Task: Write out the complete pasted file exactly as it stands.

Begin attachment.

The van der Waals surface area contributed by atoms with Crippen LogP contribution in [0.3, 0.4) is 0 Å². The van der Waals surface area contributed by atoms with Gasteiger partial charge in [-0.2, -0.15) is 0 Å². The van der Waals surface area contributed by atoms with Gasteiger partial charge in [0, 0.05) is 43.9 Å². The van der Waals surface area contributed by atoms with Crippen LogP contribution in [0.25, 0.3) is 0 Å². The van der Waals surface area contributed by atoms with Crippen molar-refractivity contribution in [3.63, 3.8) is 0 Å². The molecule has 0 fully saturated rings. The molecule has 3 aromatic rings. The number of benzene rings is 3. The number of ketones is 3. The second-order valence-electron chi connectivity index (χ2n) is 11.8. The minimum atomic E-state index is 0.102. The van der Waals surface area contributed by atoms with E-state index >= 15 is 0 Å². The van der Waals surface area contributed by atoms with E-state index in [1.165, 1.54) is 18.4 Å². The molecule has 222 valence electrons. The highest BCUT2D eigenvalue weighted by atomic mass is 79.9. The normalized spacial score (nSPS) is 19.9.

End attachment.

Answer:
The van der Waals surface area contributed by atoms with Crippen LogP contribution in [0.3, 0.4) is 0 Å². The van der Waals surface area contributed by atoms with Gasteiger partial charge in [-0.2, -0.15) is 0 Å². The van der Waals surface area contributed by atoms with Gasteiger partial charge in [0, 0.05) is 43.9 Å². The van der Waals surface area contributed by atoms with Crippen LogP contribution in [0.25, 0.3) is 0 Å². The van der Waals surface area contributed by atoms with Crippen molar-refractivity contribution in [3.63, 3.8) is 0 Å². The molecule has 0 fully saturated rings. The molecule has 3 aromatic rings. The number of benzene rings is 3. The number of ketones is 3. The second-order valence-electron chi connectivity index (χ2n) is 11.8. The minimum atomic E-state index is 0.102. The van der Waals surface area contributed by atoms with E-state index >= 15 is 0 Å². The van der Waals surface area contributed by atoms with E-state index in [1.165, 1.54) is 18.4 Å². The molecule has 222 valence electrons. The highest BCUT2D eigenvalue weighted by atomic mass is 79.9. The normalized spacial score (nSPS) is 19.9.